- Don't panic if there is a delay. Based on how large the repair, there are many things that can cause a delay. Hidden damage is probably the one that occurs the most. One of the 1st things that is done is a teardown, anything not on the original estimate the shop will document and then contact the insurance company for approvals. Any deviation from the original estimate should be communicated to you before that work is performed. Parts are also becoming a larger portion of repairs. Dealers are not stocking as many, making more special order parts necessary. Structural and expensive electrical parts can take up to a week or more to obtain. The important part of this is that the shop keeps in contact with you so there are no surprises.
- When picking up your car after the repairs are complete make sure someone goes over the car and the final invoice with you. Make sure and ask any questions you have. Check color match at different angles. Check any body panels affected and make sure all gaps are consistent. Open doors, hood or trunk if those areas were repaired and make sure that they open and close properly. If the vehicle sustained any structural or suspension damage, have a representative from the shop go for a test drive with you. Make sure the car drives like it did before the accident. Confirm that the steering wheel is centered and that there are no wind leaks coming from any glass or doors that were disturbed. If the shop did a wheel alignment ask for a copy of the before and after printout. This will help you in the future if you have a tire wear or handling issue.
- If your car had paint work done, you need to be aware that most paint manufactures recommend that you wait at least 30 days before you wax it or take it through a car wash. Hand washing is O.K. as long as you don't do it in direct sunlight.
- What if you notice something after you pick up the car? Always contact the shop 1st. If they aren't willing ar able to address your concerns then contact the insurance company involved. If you still are not satisfied the Better Business Bureau may be able to help.
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5.Is a shop not charging you your deductible a good idea?
- If the repairs on your vehicle are being paid by your insurance company and you have a deductible, asking the shop to absorb your deductible or if the shop offers to do this as an enticement to have you fix your car, you and the shop are committing insurance fraud.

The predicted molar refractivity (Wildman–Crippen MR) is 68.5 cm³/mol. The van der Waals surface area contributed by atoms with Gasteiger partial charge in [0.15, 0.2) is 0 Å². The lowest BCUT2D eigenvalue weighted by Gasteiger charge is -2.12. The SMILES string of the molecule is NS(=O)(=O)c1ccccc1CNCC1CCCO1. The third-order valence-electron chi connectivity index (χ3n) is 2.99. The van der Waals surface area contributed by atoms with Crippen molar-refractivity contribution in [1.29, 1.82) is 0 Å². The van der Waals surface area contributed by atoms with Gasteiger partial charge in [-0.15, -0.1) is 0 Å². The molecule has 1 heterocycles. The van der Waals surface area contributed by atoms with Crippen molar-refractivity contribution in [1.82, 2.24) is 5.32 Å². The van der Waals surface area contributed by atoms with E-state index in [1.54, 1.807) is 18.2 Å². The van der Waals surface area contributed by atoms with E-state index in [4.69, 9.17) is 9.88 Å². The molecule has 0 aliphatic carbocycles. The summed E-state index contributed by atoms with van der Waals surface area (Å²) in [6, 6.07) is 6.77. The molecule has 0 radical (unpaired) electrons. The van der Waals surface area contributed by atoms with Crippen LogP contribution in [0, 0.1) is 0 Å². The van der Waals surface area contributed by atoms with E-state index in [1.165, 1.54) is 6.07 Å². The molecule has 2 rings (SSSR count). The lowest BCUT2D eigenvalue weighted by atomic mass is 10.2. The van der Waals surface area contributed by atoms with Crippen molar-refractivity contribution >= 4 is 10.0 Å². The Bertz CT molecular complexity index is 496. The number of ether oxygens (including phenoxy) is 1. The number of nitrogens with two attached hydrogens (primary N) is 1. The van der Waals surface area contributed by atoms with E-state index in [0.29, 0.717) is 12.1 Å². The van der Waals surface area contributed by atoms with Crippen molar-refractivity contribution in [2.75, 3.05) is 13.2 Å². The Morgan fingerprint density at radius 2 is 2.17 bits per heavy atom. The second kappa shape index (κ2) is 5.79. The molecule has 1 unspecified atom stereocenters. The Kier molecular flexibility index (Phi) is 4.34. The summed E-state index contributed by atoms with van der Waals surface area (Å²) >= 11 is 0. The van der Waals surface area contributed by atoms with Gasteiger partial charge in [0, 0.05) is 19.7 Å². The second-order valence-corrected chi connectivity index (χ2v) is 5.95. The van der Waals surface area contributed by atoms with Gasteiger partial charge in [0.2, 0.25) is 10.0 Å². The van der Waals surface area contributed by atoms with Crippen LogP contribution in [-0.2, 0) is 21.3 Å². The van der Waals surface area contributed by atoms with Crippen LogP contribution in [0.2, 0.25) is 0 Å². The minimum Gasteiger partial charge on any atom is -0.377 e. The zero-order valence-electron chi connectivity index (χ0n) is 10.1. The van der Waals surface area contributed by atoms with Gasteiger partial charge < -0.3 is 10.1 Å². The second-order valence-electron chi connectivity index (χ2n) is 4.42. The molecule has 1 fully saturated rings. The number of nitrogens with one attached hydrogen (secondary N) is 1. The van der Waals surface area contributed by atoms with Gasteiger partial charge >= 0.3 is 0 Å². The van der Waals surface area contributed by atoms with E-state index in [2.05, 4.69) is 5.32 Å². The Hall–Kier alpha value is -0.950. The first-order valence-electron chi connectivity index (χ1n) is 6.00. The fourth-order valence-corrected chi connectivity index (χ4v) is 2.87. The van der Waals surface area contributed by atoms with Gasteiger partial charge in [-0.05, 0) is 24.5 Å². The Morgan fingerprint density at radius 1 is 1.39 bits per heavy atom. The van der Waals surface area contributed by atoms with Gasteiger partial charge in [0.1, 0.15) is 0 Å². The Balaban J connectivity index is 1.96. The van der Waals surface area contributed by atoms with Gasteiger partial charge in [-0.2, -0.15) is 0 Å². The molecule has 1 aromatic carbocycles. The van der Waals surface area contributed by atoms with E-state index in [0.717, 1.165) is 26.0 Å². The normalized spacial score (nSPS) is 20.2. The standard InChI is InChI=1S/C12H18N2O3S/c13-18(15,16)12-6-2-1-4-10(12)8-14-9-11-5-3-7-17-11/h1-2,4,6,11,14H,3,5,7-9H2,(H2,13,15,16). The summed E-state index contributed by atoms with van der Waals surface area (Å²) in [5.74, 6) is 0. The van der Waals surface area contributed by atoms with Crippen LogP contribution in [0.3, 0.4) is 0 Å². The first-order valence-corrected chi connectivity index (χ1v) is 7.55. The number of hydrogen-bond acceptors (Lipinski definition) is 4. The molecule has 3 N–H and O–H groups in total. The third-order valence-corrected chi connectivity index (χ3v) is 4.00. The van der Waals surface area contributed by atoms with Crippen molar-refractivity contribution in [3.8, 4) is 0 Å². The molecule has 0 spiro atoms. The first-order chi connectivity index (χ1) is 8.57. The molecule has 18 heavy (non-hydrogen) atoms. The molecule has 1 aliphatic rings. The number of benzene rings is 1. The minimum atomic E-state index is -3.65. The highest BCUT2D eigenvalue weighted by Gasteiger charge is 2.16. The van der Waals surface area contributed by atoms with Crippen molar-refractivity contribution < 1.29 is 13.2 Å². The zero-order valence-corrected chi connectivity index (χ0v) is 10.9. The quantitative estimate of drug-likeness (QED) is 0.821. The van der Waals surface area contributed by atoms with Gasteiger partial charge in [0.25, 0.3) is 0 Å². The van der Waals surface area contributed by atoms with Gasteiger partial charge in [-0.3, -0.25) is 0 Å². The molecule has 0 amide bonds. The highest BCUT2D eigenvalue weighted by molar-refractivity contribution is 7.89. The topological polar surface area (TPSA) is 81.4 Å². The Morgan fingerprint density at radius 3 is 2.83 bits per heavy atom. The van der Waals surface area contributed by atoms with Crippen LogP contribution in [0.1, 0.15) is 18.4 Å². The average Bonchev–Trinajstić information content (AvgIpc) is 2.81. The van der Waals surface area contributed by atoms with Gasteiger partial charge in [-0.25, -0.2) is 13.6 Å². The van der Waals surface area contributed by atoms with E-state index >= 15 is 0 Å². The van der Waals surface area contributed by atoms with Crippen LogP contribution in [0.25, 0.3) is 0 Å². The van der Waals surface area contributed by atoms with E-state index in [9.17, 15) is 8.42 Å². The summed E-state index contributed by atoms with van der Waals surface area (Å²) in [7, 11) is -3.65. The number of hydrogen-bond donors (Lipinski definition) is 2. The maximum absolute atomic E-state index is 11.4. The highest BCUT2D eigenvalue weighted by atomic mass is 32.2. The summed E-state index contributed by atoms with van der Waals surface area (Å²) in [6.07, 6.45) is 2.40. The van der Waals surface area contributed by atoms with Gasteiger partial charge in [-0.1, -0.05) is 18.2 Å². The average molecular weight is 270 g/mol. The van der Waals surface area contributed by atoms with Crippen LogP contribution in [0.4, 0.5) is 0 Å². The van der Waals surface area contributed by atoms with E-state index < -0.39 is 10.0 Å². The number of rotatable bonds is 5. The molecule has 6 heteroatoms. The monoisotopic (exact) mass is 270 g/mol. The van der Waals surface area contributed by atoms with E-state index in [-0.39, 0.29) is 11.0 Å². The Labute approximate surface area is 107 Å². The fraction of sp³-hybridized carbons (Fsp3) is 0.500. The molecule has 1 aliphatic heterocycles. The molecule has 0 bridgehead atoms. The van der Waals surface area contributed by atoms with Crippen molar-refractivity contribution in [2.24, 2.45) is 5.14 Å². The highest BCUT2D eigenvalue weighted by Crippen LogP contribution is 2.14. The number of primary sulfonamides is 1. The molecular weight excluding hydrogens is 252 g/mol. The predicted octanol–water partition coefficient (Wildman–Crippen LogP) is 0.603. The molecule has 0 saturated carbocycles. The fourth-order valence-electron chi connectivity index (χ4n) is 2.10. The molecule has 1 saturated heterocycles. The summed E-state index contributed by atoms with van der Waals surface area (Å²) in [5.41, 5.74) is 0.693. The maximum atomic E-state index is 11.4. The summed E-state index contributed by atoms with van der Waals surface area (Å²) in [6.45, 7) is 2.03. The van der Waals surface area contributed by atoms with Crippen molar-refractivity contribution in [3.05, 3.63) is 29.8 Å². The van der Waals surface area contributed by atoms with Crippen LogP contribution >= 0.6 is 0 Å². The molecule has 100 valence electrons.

- The way your policy with your insurance company is written, you are obligated to pay that portion of the repair first. The insurance company then pays the remainder above your deductible.
- For the most part even if the insurance company doesn't find out you will pay for it in the long run. If the shop follows all the manufactures suggested repair procedures and replaces all the parts they say they are going to, then there isn't anything left but profit. That means the shop owner is taking it out of his pocket.... Well, probably not. What actually happens is the shop cheats and fixes a part that they charge to replace, or finds creative ways to hide sloppy repairs where you can't see it. At best this will definitely catch up with you when you go to sell the car, or worse, could be the cause of you or someone else getting hurt in a future accident because the vehicle wasn't properly repaired.
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6.Things to know when choosing an Insurance company
- This is one of those things you usually find out when it's too late, after you have had an accident and you have to struggle through the claims process
- The best thing you can do is to develop a relationship with an agent you trust. The insurance companies that do direct marketing (web site and 1-800s) with no agent involved seem to be the worst when it comes to helping you when you need it most. It's also kind of ironic that the ones that advertise the most aren't very good either. I guess its because they don't have a good retention rate and they have to attract new customers all the time.
- Like finding a good repair shop ask your friends or relatives who they have and if they have had any claims, how they were treated.
- Making your decision solely on premium is short sided and will catch up with you when you file a claim.